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What to do with beautiful thin pork chops??

I have these thin, boneless pork chops. I have a recipe for plum chutney that I want to prep and have on the side for them. (this month's BA!) But how could I prep the chops? I was thinking pan fried? But would love to have some juice to go over a starch.

I welcome any and all suggestions! :)

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  1. One of my favorite ways is toss in flour, cook quickly in butter and peanut oil, a splash of tart white wine and a little fresh sage. We did it the other night with rice. We had some fresh mango habanero salsa that ended up on the plate too. The mixture was tasty.

    1. Some of the best pork chops I come across are the thin ones that are served in Spain. The chefs there do nothing more than pan fry. When you've got good ingredients, it's a crime to do other than cook them simply and let their flavours come through.

      http://www.baleareslive.com/fotos.php...

      1. Panko crusted or breaded and pan fried as schnitzel. Might need to pound them even thinner. A lemon caper sauce with chopped egg is delicious and traditonal

        If you scroll down a bit on this page you'll find lots of ideas for sauce/topping for this kind of preparation. IMO you can't go wrong with any of them!
        http://www.germanfoodguide.com/schnit...

        1 Reply
        1. I like to dredge in flour and pan fry then deglaze with lemon zest, lemon juice & either white wine or broth.....Love the fresh lemon taste with the pork....

          1. Schnitzle-esque... for the sauce, use some white wine to deglaze, and warm the chutney in the pan. Then pour sauce over some simple rice, jasmine or basmati. But, you probably did this last night, eh?

            1. Even if you want to use your plum chutney (can we have the recipe?), the method of preparation for the thin pork chops in this Sam Sifton recipe (skip straight to step 4 if you don't want the sauce) is good: http://www.nytimes.com/2008/10/26/mag...

              1. Too late now but next time you buy thin-cut boneless pork chops ask the butcher to run them through the cubing machine (as in, how they make cube steak). Polish butchers in Chicago sell cubed thin pork chops as "pork cutlets". These fry up quick and make very good sandwiches.

                1. Be sure to score the rim of fat around the edges, lest the chops cup when you cook them.

                  1. I did some recently. I marinated them in an Asian flavored thing I made then reduced the marinade to a sauce and grilled them quickly while basting. After resting I sliced them and served over chilled sesame noodles garnished with julienne of red pepper, cucumber, zucchini and shaved scallion. They were quite good!

                    1. Try some pineapple juice, sirracha sauce, and some orange juice with a tablespoon of corn starch. You might get something like a general Tao chicken sauce.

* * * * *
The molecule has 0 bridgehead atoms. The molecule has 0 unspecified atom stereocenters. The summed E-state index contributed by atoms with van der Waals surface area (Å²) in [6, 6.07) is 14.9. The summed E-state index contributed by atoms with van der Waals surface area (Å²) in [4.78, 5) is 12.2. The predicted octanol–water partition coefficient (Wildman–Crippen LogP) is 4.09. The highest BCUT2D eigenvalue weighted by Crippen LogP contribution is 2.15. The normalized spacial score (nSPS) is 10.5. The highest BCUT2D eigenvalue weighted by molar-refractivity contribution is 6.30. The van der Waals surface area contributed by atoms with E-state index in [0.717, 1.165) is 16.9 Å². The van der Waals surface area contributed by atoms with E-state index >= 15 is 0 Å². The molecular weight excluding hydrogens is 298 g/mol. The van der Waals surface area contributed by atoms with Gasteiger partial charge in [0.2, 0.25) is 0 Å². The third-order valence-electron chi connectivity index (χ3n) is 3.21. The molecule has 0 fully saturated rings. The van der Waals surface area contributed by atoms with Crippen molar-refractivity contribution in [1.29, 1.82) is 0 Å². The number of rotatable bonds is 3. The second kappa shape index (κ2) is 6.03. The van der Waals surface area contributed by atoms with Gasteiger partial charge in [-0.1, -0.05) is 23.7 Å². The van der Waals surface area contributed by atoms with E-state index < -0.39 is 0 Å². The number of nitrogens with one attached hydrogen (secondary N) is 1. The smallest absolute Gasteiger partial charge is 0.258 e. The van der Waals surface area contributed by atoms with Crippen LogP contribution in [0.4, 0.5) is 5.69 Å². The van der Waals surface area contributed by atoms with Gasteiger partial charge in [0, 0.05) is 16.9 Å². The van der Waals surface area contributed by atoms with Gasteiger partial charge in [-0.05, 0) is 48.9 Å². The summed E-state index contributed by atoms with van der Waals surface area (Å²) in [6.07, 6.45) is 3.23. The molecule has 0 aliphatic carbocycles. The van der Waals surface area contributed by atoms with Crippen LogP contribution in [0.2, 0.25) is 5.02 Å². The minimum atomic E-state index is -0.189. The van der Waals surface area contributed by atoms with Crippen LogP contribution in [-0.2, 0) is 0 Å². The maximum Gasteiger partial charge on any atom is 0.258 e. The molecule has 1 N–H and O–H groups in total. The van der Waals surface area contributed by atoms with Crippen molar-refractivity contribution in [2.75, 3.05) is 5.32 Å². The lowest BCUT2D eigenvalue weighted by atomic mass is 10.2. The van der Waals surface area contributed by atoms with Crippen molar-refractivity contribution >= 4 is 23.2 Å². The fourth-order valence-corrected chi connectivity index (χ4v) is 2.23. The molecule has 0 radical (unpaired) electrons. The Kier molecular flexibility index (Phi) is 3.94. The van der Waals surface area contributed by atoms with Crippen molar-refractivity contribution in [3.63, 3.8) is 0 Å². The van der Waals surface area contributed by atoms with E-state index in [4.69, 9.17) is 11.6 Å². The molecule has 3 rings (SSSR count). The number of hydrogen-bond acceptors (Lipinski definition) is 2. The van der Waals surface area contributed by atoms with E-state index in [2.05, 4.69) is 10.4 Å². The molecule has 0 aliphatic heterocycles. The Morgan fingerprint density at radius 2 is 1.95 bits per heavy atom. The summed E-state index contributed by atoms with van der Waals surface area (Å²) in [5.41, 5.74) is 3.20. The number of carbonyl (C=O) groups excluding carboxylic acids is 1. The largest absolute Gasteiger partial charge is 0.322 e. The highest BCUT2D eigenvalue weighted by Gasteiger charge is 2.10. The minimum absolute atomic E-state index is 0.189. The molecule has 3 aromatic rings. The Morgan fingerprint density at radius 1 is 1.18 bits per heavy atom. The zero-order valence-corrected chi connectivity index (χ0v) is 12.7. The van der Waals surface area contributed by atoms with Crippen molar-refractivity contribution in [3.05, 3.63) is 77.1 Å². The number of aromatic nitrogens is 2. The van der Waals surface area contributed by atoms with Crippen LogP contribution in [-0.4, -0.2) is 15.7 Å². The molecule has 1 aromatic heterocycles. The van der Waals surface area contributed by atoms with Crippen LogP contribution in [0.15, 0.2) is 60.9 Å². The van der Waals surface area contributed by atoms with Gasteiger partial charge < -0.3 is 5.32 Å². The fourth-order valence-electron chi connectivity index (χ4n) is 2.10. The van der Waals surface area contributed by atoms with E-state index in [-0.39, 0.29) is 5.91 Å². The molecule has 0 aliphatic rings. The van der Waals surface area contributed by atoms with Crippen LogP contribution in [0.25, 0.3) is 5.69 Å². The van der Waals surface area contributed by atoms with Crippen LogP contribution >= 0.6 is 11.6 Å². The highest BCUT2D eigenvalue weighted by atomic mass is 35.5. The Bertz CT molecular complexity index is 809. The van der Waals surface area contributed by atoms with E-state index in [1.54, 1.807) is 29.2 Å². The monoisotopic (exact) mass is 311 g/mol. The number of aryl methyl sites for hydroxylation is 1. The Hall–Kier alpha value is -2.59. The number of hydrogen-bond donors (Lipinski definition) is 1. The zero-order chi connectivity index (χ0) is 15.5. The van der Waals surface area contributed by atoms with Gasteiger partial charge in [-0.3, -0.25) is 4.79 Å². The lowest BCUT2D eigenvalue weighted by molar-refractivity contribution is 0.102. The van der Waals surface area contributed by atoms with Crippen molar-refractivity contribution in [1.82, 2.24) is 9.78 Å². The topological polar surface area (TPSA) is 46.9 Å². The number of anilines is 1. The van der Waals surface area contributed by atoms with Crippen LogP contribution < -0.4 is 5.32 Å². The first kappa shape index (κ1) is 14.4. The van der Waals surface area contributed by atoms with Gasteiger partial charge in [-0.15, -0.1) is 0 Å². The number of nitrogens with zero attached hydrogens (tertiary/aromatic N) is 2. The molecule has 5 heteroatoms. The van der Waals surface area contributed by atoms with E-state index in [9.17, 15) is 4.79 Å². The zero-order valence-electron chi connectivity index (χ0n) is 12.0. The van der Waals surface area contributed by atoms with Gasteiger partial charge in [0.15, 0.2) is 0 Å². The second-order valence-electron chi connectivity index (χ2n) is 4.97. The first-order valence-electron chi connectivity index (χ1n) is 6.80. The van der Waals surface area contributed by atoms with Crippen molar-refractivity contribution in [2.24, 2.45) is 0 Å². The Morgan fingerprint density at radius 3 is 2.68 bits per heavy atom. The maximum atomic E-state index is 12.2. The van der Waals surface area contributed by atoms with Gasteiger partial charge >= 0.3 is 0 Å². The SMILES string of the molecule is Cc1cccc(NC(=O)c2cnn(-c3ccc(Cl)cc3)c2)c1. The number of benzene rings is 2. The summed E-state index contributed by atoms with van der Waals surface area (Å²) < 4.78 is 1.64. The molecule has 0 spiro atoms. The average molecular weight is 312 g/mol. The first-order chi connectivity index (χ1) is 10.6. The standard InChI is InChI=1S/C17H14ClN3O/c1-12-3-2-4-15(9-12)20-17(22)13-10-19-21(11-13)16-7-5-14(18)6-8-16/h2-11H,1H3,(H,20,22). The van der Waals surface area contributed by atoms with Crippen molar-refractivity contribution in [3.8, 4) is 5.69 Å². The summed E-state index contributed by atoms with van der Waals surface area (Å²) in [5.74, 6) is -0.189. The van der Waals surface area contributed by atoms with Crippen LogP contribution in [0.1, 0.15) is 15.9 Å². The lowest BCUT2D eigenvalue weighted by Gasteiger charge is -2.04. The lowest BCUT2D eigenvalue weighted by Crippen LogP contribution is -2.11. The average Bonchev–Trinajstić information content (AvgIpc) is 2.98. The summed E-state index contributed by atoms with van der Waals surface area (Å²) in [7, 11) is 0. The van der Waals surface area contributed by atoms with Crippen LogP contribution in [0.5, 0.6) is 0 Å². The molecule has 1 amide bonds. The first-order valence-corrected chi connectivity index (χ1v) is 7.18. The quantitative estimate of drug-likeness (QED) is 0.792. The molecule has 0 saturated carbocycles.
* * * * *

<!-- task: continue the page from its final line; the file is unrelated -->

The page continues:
1. When I happen to have thin chops I marinate, grill and slice thinly and wrap in butterhead lettuce along with the usual fixings. Think Korean street tacos.

                        1. Wow! What great suggestion! :)

                          I kept it simple: slathered the chops in dijon mustard and A1 and let them soak up the stuff in a ziplock during the day. Then, simply got some olive oil hot and pan fried them up. Deglazed the pan with white wine and when it was done, poured that juice over the chops.

                          Served them with the plum chutney (http://www.bonappetit.com/recipes/201...). They came out amazing and the chutney really hit the spot with the pork!

                          1 Reply
                          1. re: CurlieGlamourGirlie

                            Sounds great. Chutneys are amongst my favourite things to make and serve with meat, especially duck, goose, pork and venison. They are just meant to be together!

                          2. I'd make pork piccata.

                            1. I'm surprised no one mentioned brining. I always brine pork chops now, since my first try turned out so well. However, if the chops are super thin I don't know if this is a reason to brine or not to brine. If you do, it is important to be careful not to overbrine -- !

                              1 Reply
                              1. re: blue room

                                I almost always brine chops, too, but usually only thick bone-in chops.

                              2. Make a marinade of equal parts soy sauce, rice wine, rice vinegar, minced garlic and ginger to taste, and a healthy pinch of sugar. You need only just enough marinade to coat the meat. Let it marinate overnight , then shake off the excess marinade and pan-fry. Serve with steamed rice and a green vegetable stir-fried with garlic.